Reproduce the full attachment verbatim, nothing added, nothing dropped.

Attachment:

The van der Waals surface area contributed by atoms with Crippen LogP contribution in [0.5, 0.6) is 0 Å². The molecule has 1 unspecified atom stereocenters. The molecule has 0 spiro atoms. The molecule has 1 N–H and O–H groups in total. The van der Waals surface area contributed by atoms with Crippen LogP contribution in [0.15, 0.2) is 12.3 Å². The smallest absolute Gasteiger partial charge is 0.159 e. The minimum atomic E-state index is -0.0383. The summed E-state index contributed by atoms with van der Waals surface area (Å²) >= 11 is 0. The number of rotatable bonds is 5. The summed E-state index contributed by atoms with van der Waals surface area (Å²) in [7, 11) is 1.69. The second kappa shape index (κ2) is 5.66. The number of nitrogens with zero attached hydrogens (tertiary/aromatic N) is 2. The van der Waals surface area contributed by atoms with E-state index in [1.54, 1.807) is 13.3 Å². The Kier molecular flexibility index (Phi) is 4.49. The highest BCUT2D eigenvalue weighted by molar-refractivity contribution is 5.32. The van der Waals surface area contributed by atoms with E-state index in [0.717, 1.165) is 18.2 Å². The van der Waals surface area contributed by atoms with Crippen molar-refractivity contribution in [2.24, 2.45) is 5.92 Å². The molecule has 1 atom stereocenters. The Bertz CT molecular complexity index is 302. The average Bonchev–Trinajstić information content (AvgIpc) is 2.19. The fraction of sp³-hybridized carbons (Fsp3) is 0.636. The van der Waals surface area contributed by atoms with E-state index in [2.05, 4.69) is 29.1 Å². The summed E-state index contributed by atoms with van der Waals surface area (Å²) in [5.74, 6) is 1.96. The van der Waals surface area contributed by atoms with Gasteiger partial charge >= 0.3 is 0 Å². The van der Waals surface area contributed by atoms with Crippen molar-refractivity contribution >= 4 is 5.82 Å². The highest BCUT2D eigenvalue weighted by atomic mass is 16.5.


The van der Waals surface area contributed by atoms with Crippen LogP contribution in [0.5, 0.6) is 0 Å². The molecule has 1 unspecified atom stereocenters. The molecule has 0 spiro atoms. The molecule has 1 N–H and O–H groups in total. The van der Waals surface area contributed by atoms with Crippen LogP contribution in [0.15, 0.2) is 12.3 Å². The smallest absolute Gasteiger partial charge is 0.159 e. The minimum atomic E-state index is -0.0383. The summed E-state index contributed by atoms with van der Waals surface area (Å²) >= 11 is 0. The number of rotatable bonds is 5. The summed E-state index contributed by atoms with van der Waals surface area (Å²) in [7, 11) is 1.69. The second kappa shape index (κ2) is 5.66. The number of nitrogens with zero attached hydrogens (tertiary/aromatic N) is 2. The van der Waals surface area contributed by atoms with E-state index in [1.54, 1.807) is 13.3 Å². The Kier molecular flexibility index (Phi) is 4.49. The highest BCUT2D eigenvalue weighted by molar-refractivity contribution is 5.32. The van der Waals surface area contributed by atoms with E-state index in [0.717, 1.165) is 18.2 Å². The van der Waals surface area contributed by atoms with Crippen molar-refractivity contribution in [2.24, 2.45) is 5.92 Å². The molecule has 1 atom stereocenters. The Bertz CT molecular complexity index is 302. The average Bonchev–Trinajstić information content (AvgIpc) is 2.19. The fraction of sp³-hybridized carbons (Fsp3) is 0.636. The van der Waals surface area contributed by atoms with E-state index in [2.05, 4.69) is 29.1 Å². The summed E-state index contributed by atoms with van der Waals surface area (Å²) in [5.74, 6) is 1.96. The van der Waals surface area contributed by atoms with Gasteiger partial charge >= 0.3 is 0 Å². The van der Waals surface area contributed by atoms with Crippen molar-refractivity contribution >= 4 is 5.82 Å². The highest BCUT2D eigenvalue weighted by atomic mass is 16.5.